So first, when wickedness is unashamedly practiced, God patiently warns. And…
2. When Godlessness Is Universally Present, God Ultimately Judges (6:5-8)
First is mentioned…
A) The Universal Pandemonium God Saw (6:5).
The fact that “the Lord saw” (6:5a) means that God is fully engaged with his creation. God is aware of everything that is said, done and thought, both past, present, and future.
God saw man’s actions. He “saw that the wickedness of man was great in the earth” (6:5a). From Adam to Cain to Lamech there was continuous moral and spiritual degradation. The first murder was committed by the first man’s son. It only took one generation for murder to occur and from there it spiraled swiftly downward.
Murder was followed by a generation of a new world order in ch. 4 – new vocations and lifestyles, new industrial and societal developments, a new location (from the land to the city) where they developed new means of entertainment. And, of course, there was a new definition of marriage with two wives. Finally, there was murder again, when Lamech killed a man in revenge. And now there is unlimited wives (6:2). Not a very good report card, is it?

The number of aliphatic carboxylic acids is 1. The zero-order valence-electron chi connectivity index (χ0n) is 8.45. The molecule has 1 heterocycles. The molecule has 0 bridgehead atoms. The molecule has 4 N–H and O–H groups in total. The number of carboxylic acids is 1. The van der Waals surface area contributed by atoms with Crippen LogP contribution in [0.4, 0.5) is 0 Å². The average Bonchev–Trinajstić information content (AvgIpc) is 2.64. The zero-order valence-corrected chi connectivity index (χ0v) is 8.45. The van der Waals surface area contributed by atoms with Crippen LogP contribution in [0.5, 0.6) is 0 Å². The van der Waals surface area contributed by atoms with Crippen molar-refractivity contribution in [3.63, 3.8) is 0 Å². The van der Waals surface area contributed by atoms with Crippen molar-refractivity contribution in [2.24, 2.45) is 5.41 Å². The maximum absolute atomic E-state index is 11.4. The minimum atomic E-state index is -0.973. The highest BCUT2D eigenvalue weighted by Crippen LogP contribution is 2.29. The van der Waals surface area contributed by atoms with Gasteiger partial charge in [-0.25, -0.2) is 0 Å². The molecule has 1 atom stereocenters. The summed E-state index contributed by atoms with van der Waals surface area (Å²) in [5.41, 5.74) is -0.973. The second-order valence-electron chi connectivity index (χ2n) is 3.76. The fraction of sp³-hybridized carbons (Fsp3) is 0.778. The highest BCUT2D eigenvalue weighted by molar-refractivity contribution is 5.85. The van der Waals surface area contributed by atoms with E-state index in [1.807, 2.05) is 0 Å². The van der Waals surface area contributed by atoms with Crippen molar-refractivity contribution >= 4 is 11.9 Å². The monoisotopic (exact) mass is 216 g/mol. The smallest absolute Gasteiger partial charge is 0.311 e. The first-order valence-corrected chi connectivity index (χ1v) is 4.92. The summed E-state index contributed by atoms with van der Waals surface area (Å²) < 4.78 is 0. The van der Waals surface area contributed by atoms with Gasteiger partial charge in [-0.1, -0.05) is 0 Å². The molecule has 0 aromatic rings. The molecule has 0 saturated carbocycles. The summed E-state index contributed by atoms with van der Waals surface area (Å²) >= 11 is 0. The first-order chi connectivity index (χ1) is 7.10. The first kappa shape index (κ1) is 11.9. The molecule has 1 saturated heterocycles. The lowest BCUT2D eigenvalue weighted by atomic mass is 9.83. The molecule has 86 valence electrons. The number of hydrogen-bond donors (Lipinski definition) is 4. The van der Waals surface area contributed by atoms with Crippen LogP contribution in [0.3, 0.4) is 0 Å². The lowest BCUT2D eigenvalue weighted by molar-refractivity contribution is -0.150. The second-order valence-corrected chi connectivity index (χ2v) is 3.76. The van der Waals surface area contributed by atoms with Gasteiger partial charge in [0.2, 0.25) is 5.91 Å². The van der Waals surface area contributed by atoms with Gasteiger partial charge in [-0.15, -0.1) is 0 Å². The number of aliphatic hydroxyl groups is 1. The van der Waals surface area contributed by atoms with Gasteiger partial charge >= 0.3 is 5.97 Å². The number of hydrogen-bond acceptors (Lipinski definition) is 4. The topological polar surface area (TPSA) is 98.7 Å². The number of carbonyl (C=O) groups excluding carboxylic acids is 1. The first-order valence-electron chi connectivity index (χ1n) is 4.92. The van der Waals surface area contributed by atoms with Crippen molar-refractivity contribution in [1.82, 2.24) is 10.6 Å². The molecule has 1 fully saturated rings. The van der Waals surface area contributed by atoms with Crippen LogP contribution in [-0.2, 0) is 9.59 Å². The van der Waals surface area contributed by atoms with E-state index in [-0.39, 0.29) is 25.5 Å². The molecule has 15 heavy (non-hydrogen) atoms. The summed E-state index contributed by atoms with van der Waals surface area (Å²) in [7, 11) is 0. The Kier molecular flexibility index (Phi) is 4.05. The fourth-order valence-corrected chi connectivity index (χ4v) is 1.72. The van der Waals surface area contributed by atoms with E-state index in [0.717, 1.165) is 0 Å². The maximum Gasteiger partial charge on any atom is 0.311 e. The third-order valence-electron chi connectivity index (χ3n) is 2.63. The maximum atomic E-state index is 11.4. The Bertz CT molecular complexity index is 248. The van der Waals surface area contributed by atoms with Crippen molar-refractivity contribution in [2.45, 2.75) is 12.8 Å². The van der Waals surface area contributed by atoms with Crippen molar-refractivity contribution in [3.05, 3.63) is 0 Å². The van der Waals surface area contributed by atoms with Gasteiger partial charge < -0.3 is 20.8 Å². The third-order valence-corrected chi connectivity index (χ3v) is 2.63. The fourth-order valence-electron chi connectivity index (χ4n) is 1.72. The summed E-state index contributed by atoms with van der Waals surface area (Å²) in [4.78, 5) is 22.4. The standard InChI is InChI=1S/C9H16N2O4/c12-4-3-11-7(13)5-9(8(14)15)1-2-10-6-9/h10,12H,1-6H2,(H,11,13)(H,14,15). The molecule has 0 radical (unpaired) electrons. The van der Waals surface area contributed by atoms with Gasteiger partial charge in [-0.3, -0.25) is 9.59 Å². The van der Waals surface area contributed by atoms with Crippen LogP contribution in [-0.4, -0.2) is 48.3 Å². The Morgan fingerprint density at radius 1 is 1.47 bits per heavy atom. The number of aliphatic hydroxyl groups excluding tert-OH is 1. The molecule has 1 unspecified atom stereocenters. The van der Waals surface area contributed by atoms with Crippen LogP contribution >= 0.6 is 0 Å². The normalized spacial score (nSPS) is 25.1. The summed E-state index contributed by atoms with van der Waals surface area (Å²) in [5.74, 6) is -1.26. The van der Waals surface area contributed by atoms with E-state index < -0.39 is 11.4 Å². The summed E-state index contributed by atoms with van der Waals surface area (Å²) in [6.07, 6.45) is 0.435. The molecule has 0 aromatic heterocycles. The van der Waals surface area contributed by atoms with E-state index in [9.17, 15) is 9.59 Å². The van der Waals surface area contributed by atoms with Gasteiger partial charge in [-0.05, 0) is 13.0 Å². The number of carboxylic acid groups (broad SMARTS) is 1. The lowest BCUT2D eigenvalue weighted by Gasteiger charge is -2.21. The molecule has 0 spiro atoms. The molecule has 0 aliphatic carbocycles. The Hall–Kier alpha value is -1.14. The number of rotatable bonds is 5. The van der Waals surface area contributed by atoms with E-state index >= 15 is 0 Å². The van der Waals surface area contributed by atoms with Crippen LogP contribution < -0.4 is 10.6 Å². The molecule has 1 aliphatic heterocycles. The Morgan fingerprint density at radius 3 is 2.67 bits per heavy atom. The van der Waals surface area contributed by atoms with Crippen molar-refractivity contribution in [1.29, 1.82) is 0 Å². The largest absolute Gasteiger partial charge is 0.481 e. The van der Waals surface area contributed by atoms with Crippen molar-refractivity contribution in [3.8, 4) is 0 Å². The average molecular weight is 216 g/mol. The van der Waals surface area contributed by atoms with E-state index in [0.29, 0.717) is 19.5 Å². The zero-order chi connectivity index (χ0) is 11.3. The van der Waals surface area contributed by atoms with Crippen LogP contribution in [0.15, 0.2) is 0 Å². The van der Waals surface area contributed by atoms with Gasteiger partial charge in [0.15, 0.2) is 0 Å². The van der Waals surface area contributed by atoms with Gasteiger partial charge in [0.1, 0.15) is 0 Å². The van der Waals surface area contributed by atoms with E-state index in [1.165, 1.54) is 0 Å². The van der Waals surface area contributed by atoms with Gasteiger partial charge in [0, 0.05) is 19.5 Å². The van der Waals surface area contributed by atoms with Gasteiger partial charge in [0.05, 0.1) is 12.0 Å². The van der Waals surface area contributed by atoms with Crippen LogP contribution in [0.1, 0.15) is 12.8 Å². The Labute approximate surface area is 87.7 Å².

“The wickedness of man was great in the earth.” In other words, it had progressed from bad to worse. Now it is described as being “great.” “The earth” was the very place that God had made for man to be indescribably happy and fulfilled. And yet this is the place where man’s wickedness is “great.” In other words, man was not only corrupt in his nature but also corrupt in his behavior, which had corrupted the perfect creation God had made for him.
Are we not living in similar days when the wickedness of man is great in the earth? Are we not living in the days leading up to the coming of the Son of Man? Jesus said, “37 For as were the days of Noah, so will be the coming of the Son of Man. 38 For as in those days before the flood they were eating and drinking, marrying and giving in marriage, until the day when Noah entered the ark, 39 and they were unaware until the flood came and swept them all away, so will be the coming of the Son of Man” (Matt. 24:37-39).
What a reminder to us today! Do you not see the parallel between the moral condition of Noah’s day and ours? They were eating and drinking and marrying. Life went on like nothing was changing, like nothing was wrong. They paid absolutely no attention to that strange man, building a big boat inland and who preached a strange message about judgement. I suspect that the longer they saw Noah building the ark – perhaps 50 or 60 years or so – the more they got used to it and ignored it. Isn’t that what people do? When something first breaks they talk about it, protest over it, write about it, complain about it. But after a while it just becomes the new normal.